10 thoughts on “How to Use Essential Oils in Skincare

  1. Amanda says:

    Love this article! Essential oils are very beneficial for skin care and skin diseases. These oils work great for many skin problems. These contain many active ingredients that are beneficial for skin problems. Thanks for sharing the wonderful article.

  2. Shermie Tee says:

    Dear Samantha,

    Almost skin care products in the market contains essential oil, including sensitive skin care range.

    When I check with the seller, one that claim that less than 1% essential oil contains in their products.

    I am wondering it is safe for my sensitive skin as from your article, a maximum of 5% essential oil is suggested in the skin care.

    • Verified Author Samantha Miller replied:

      Hi Shermie
      This is a massive topic and there is so much misinformation available about this subject. When we consider essential oils and skin we need to think about transdermal absorption and the particular constituents. In the skincare and aromatherapy world, adverse skin reactions are divided into the following categories:Contact dermatitis, phototoxicity, and hypersensitivity, so as you can imagine it is difficult to ascertain what is the root cause of the reaction. My advise if you are having problems with sensitivity why not purchase a product without essential oils? And eliminate the risk. If you are considering to use them however the safe limit for facial cosmetics is 0.2 to 1.5% according to Robert Tisserand.

  3. Serena says:

    Hi Samantha,
    Thank you so much for the great information. My daughter has really bad eczema with itchy dry skin and scarring. I am looking for essential oils and other natural remedies to treat it. She is 4 years old, it’s all over her body and even her face. Do you recommend any oils? Im unsure of how many drops of each I should put. Any advice would be really appreciated! Thanks.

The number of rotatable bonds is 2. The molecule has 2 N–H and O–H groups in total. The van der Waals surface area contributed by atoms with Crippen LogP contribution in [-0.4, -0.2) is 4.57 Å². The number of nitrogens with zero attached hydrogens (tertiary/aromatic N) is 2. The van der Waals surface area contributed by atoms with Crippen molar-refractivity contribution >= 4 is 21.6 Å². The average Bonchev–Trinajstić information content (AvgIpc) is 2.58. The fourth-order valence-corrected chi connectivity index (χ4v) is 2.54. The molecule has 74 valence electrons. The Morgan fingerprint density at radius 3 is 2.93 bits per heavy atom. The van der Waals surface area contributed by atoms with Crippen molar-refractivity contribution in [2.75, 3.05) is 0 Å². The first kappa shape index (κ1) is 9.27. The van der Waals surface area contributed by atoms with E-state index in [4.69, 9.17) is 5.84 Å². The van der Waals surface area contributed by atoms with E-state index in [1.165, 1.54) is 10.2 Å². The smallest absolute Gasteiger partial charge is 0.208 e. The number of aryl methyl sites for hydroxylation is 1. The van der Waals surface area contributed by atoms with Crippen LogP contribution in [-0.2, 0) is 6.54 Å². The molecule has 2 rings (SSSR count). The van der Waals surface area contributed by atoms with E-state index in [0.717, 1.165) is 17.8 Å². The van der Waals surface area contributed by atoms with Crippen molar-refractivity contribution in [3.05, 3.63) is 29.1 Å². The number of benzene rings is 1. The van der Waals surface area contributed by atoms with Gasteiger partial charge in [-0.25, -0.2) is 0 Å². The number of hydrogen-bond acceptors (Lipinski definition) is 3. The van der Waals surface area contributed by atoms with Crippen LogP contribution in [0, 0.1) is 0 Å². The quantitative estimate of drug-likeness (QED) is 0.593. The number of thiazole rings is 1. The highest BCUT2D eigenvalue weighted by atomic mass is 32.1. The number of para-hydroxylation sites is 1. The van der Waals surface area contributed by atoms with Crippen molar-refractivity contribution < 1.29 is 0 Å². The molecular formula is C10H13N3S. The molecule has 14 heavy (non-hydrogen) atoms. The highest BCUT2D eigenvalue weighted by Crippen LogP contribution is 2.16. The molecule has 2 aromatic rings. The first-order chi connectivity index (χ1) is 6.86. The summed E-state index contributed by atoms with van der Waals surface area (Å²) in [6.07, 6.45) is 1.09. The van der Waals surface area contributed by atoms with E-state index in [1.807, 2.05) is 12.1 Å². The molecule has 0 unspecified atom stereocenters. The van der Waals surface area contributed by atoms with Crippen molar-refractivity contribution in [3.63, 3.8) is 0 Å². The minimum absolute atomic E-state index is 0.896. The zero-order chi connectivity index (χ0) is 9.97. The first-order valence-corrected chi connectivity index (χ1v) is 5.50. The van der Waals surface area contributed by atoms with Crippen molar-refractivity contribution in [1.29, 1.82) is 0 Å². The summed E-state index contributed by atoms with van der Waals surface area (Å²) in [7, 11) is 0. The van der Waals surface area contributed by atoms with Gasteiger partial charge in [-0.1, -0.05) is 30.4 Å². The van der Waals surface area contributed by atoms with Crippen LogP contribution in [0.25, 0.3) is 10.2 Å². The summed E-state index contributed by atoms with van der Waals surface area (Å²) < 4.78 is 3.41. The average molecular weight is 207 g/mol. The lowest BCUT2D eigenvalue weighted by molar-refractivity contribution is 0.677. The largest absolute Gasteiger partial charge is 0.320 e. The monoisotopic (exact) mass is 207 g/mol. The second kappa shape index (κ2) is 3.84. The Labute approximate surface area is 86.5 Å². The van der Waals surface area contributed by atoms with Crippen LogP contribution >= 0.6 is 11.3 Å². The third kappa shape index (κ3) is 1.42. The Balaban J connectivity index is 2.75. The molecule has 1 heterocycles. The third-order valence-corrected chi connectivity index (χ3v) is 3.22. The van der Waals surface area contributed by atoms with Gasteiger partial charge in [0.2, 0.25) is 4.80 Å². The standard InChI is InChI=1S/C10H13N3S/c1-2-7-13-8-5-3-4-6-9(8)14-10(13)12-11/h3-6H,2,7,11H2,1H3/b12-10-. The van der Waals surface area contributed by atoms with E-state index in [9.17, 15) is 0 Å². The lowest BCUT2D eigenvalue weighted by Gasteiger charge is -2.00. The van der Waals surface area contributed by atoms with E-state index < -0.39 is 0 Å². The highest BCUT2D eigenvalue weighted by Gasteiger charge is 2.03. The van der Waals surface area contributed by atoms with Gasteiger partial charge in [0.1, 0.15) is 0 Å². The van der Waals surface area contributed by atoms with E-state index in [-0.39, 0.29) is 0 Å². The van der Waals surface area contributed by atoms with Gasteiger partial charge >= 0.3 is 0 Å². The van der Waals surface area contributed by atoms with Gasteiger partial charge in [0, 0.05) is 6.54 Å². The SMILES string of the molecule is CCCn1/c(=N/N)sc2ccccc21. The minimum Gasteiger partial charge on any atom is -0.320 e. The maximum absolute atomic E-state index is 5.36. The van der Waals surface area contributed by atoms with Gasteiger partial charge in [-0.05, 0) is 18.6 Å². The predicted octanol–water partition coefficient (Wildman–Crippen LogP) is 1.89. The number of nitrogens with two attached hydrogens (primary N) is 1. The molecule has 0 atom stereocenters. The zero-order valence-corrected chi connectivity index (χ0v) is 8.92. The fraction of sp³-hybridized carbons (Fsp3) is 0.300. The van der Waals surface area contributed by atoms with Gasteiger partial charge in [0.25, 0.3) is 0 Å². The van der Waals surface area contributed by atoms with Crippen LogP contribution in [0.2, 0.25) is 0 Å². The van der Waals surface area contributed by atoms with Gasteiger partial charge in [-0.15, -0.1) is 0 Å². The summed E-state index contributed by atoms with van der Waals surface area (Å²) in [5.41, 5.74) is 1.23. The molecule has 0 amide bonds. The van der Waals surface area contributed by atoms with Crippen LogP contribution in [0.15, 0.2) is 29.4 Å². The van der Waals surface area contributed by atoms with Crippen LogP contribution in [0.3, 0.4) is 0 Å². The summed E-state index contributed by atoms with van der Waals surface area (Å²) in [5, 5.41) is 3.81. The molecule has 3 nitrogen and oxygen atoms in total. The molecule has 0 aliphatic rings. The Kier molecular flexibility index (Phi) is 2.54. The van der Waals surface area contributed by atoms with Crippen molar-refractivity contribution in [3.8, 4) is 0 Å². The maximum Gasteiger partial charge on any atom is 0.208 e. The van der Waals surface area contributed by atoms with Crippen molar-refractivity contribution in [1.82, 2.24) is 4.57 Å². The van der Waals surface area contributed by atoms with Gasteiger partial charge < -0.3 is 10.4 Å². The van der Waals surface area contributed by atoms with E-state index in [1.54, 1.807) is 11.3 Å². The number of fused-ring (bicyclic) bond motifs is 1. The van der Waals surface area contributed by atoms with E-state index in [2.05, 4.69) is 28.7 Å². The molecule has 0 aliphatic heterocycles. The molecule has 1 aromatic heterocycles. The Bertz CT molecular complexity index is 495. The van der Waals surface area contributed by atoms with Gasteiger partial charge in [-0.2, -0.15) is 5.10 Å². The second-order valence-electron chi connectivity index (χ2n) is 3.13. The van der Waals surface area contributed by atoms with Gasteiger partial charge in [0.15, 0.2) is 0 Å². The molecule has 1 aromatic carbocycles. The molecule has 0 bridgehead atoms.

• Verified Author Samantha Miller replied:

      Hi Serena
      I feel for your daughter i really do, especially as i have such flare ups.
      Eczema is far more complex than just applying a cream, I think it is systemic and should be treated as such, through an immunologist what is triggering the flare ups? I don’t recommend putting any essential oils on at all they are known irritants for eczema, the only thing I recommend is a soothing balm maybe with some chickweed, kawa kawa and manuka or even just a gentle calendula oil or lipid rich serum…..sorry I can’t be of more help but like I say it is internal rather then topical, be very careful what your put on the skin and make sure it is fragrance free as just about everything can set off eczema. Samantha

  4. Winona Moore says:

    I have very dry skin due to hypothyroidism, low estrogen, and pain meds for fibromyalgia. I wish to make some body lotion bars and wondered which EOs would be best for me to mix with the butters, etc.